For Brendan Henning, his Saturday afternoon began at the Home Depot, where he purchased $40 of PVC pipe and a ream of red duct tape.
Henning hopes to bring hurling, the popular Irish sport, to USC, and if it takes some errands and a little money he is OK with that.
The piping is used to create goalposts, which he and his teammates affix above a soccer goal. Once the field is set, the players grab their equipment and start their match or practice.
Not many scrimage spectators — mainly those running on the track at Cromwell Field — know what they’re watching.
“Almost 100 percent of the time people see us out here, they say, ‘What the hell is this?’” said undecided freshman Pat Sebastian, one of the club’s 10 regular members.
It’s a worthwhile question.
Hurling is thought to have originated more than 2,000 years ago in Ireland, but it is less popular elsewhere. The sport is similar to field hockey and lacrosse, and at its higher levels can be remarkably violent.
Henning, who is one-fourth Irish, said he is happy to explain the sport to anyone who wants to come to the twice a week practices and occasional scrimmages. So far, he has about nine regular players. This is the club’s first year as a school-sanctioned sport, and recruitment has been slow. That’s partly because few people know what hurling is.
“In theory it sounds dumb,” Sebastian said. “I’m trying to explain: ‘We have this stick thing.’ But you can’t equate it to anything in America.”
The club members say the game is simple. Players usually advance the ball (called a sliotar and pronounced “slitter”) with hockey-style sticks called hurleys, though they can also kick the ball. If the sliotar is hit into the air, players can catch it and either hit it forward (like a baseball) or smack it with an open hand. Players score by shooting the ball in the net (three points) or by rocketing the sliotar through football-style uprights (one point).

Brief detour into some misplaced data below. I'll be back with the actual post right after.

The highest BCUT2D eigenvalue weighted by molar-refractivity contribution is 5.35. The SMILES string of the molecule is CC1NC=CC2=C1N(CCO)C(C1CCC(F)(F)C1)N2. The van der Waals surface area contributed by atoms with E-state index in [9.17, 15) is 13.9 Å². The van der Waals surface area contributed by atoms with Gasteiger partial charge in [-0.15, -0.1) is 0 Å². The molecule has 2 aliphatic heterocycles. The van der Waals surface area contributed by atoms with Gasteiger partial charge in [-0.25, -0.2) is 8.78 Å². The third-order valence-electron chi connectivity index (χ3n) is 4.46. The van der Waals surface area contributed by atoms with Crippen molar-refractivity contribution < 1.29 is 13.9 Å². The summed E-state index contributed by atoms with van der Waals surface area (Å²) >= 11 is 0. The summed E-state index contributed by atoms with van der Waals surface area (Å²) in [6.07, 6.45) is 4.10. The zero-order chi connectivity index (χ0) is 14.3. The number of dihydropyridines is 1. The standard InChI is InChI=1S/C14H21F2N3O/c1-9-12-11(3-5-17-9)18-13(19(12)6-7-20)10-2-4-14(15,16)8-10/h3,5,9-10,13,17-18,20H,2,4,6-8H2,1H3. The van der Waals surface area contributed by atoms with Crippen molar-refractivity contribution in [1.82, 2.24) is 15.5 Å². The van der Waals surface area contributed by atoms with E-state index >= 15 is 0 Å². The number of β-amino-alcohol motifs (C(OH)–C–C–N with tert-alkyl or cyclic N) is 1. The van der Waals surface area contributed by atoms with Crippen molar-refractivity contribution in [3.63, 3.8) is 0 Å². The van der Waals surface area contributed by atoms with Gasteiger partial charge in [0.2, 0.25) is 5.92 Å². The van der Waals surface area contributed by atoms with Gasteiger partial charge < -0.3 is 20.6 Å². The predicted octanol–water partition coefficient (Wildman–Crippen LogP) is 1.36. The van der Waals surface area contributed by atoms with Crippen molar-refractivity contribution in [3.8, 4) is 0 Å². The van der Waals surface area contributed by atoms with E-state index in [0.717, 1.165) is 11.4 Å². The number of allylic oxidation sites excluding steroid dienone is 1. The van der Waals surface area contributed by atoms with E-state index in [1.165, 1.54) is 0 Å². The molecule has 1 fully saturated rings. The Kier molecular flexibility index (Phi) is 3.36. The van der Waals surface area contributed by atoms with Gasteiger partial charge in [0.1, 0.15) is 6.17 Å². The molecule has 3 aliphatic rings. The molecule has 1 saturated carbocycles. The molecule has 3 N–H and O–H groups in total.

On a recent Saturday evening, five USC players showed up to scrimmage with more advanced players from throughout California.
Coaching the players was Patrick Gallagher, a burly building contractor who emigrated from Ireland in 1994 and now acts as a hurling emissary in Los Angeles. The local Irish community is committed to growing the sport in the United States, Gallagher said, and much of the USC Hurling Club’s gear was donated by the community.
“They are promoting our sport in the U.S.,” Gallagher said. “This is part of our future. They are keeping the game alive.”
Gallagher said he was once a top player “about 50 pounds ago.” His hands support his assertion. They are crooked and smattered with scars, the result of at least 30 stitches from hurling injuries. Some of the worst injuries, he said, happen when errant sticks hit players.
“It’s not a sport for the faint hearted, that’s for sure,” Gallagher said.
At this level though, the injuries are minor. Alec Winetrobe, a junior majoring in aerospace engineering, said his worst injuries have come from gripping the stick too hard. The team has not purchased helmets yet — a compulsory piece of equipment in Ireland — so the games are slow.
Still, the sport is not for everyone. Phillip Sanshuck, a 120-pound junior majoring in biochemistry and pyschology, chose to help the club by videotaping its games. Henning, a relentless promoter of his club, told Sanshuck more people might play if they see the sport on YouTube.
“He once tried to get me to join, but I know if I take one hit I’m down,” Sanshuck said. “I’d just break bones.”
So far, no one in the USC club has had stitches. And the players said they’re having a great time.
“You whack things with a stick,” Sebastian said. “That’s always fun.”